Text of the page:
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  1. #1
    Member dsk's Avatar
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    M1917 cracked stock

    I have an M1917 (Remington receiver, mostly Eddystone parts) that used to be my father's, and it hasn't been shot in over a decade and also has been stored in a cool but relatively dry basement. I finally got a chance to thoroughly clean and inspect it the other day, and while the metal is okay the stock appears to be in fair condition. Some small chunks fell out of the inletting (there was moisture inside which also caused some minor rusting that I had to take care of), but worse yet I discovered this fine crack that extends back about an inch or so. There also was a crack between the ring that the receiver screw passes through and the long oval inletting that's in front of it. I'm not sure if these cracks were from the last time it was shot, or if it's due to the less than ideal storage. In any event, any guesses on whether or not the crack is a big deal or if I should now be on the lookout for a replacement stock? I want to get this old girl back on the firing line but also don't want to risk damaging it further if a new stock is going to be difficult to find.




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    Senior Member mdoerner's Avatar
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    You can force some epoxy into the crack and compress it with surgical tubing wrapped around the wrist. Then you'll be good as new...

    Mike D

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    Senior Member daveboy's Avatar
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    Gonna be difficult to get epoxy into that crack. You could try to remove the stock and with a small drill bit drill from the receiver tang back toward the buttplate. You would want to go the depth of the crack. Then, using a syringe you could try forcing some epoxy into the hole.

    daveboy

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    Advisory Panel chuckindenver's Avatar
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    only way to repair it right, it to strip and refinish the stock, or have someone that knows how to do it,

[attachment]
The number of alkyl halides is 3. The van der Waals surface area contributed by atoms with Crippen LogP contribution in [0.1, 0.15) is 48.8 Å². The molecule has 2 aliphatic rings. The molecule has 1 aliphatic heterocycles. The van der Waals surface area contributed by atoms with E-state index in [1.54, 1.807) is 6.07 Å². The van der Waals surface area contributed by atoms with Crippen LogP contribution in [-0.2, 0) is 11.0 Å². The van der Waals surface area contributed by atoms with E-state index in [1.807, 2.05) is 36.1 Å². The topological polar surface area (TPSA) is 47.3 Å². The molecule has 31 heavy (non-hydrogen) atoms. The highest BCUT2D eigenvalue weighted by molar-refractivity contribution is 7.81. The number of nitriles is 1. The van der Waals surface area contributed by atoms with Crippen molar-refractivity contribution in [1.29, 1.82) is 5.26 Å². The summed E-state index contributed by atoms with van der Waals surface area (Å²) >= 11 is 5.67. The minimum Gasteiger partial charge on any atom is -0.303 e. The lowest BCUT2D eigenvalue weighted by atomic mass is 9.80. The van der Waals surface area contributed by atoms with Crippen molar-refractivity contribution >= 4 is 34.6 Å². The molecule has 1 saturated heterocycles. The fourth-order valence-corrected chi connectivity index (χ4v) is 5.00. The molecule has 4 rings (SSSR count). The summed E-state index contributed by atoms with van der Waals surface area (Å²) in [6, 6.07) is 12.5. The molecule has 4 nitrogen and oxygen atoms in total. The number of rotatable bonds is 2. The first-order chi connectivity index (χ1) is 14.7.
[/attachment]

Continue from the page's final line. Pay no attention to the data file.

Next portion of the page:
its missing a chunk behind the safety...more then a crack..id bet you have other issues ..loose screws, bent screws ect.
    warpath metal finishing contact info.
    molinenorski@msn.com
    720-841-1399 during normal bus, hours.

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    Member dsk's Avatar
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    Like I said, chunks were falling out of the inletting, so I doubt this old stock can tolerate a major refinishing. The screws all seemed to be fine, but the wood clearly has absorbed moisture over the years. I guess I'm just going to have to keep my eyes peeled for a decent replacement stock. I've heard of the new ones from Boyd's, but I also heard their inletting is slightly off leaving a poor fit unless you're a talented woodsmith (I'm not).

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    Really Senior Member jamie5070's Avatar
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    Why not glass bed the action and see how it holds up?
    john

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    Advisory Panel chuckindenver's Avatar
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    for less money then a boyds POS, i could repair refinish that stock, and it would never crack again. at least not were i repaired it.
    warpath metal finishing contact info.
    molinenorski@msn.com
    720-841-1399 during normal bus, hours.

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    Really Senior Member Calif-Steve's Avatar
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    Boyd's is having problems with the M1917 wood. Pass on it. Have Chuck fix it.

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    I second having Chuck repair it. It'll function well and you'll save money, as well as the history and value of your rifle.

    Boyds stocks are notorious for their poor fit and quality control. On top of that I think most modern replacement stocks on vintage rifles look as out of place as installing those huge wheels with spinning centers on a cherry 69 Mach I Mustang.

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  14. #10
    Member dsk's Avatar
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    Hi Chuck,

    I'll try to get you some better pics of the stock ASAP, and we'll go from there. Thanks.

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